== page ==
Cleaning Espresso Machine with Espresso Machine Cleaner

Having an espresso machine is an excellent investment that can last you up to five years or longer. However, if you don’t know how to maintain your unit correctly, you could end up with a not-so-delicious cup of espresso, or worse, you can also cause damage to the machine.

In this article, we’re going to cover all the ins and outs of cleaning your espresso maker so you can enjoy it for years to come. Keep reading to learn more.


How to Clean an Espresso Machine

To get the best espresso and a long-lasting machine, you need to clean it regularly and adequately. Your device needs daily maintenance, deep cleaning, and descaling, three topics we’ll explain shortly. Before you can jump into cleaning it, though, it’s best to understand your machine’s different pieces.

Parts of an Espresso Machine

Espresso makers aren’t like your everyday coffee pot. They have many parts that work together to perform the complex brewing process that makes espresso. Each piece has a specific function that helps extract the espresso from the beans and filter out any remaining particles.

Portafilter

The reservoir with the long handle. It looks similar to a small cup.

Basket

The removable cup or disk that holds the espresso beans, similar to a regular coffee filter.

Blind basket

A basket with no holes that are used for cleaning. It’s also known as a blind disk.

Group

A round receptacle releases hot water that the portafilter attaches to, also known as the group head.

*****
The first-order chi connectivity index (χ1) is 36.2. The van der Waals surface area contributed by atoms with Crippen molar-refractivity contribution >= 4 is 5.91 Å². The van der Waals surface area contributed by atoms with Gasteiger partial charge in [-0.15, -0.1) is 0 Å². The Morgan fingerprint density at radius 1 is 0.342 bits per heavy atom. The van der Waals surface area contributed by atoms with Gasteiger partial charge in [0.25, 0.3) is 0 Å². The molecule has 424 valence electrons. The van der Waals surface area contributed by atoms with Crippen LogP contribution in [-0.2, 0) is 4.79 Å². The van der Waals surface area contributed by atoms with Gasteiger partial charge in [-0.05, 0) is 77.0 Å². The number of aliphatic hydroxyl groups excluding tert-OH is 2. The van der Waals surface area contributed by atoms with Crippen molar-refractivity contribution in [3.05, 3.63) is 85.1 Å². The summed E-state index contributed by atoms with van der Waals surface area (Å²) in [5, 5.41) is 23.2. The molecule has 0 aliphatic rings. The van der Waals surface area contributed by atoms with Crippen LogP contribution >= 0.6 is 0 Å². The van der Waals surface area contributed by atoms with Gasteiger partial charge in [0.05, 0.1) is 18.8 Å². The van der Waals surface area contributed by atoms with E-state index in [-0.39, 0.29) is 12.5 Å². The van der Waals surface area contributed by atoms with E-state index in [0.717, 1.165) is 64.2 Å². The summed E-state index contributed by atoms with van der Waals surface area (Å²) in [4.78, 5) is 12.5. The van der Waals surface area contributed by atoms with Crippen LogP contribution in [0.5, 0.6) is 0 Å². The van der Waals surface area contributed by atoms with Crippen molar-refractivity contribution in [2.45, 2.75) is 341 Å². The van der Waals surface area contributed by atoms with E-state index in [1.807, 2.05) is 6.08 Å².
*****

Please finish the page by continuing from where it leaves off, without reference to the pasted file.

Group gasket

The round rubber gasket that goes on top of the group.

Group screen

Also called a shower screen, this is a fine mesh which the hot water goes through.

Carafe

The glass container that catches the brewed espresso.

Reservoir

The small tank that holds the water that brews the espresso.

Steam arm and nozzle

The tubes that the steam gets pushed through.

Drip tray

The metal base and grate that holds the carafe and collects any espresso.

Daily Maintenance

Espresso machines need daily maintenance to ensure they are running smoothly at all times. This isn’t anything that requires you to take your device apart like deep cleaning. Instead, it is a simple routine that can make all the difference in your machine’s longevity, especially if you use it daily.

  • Ensure you dump all the used espresso grounds from the basket after every shot and rinse it out.
  • Wipe the basket with a dry cloth after it’s been thoroughly rinsed.
  • Attach the machine’s portafilter to the group and rinse completely with water for a few seconds.

Deep Cleaning

Even with daily maintenance, your espresso machine still needs a deep cleaning now and then. Oils and debris build up in the various parts and can affect your espresso’s taste and consistency and the performance of your machine.

If you have a daily shot of espresso, this is something you’ll want to do at least once a week, but some makers recommend a deep cleaning after a specific number of shots. Check your owner’s manual to verify how often you should do a deep cleaning.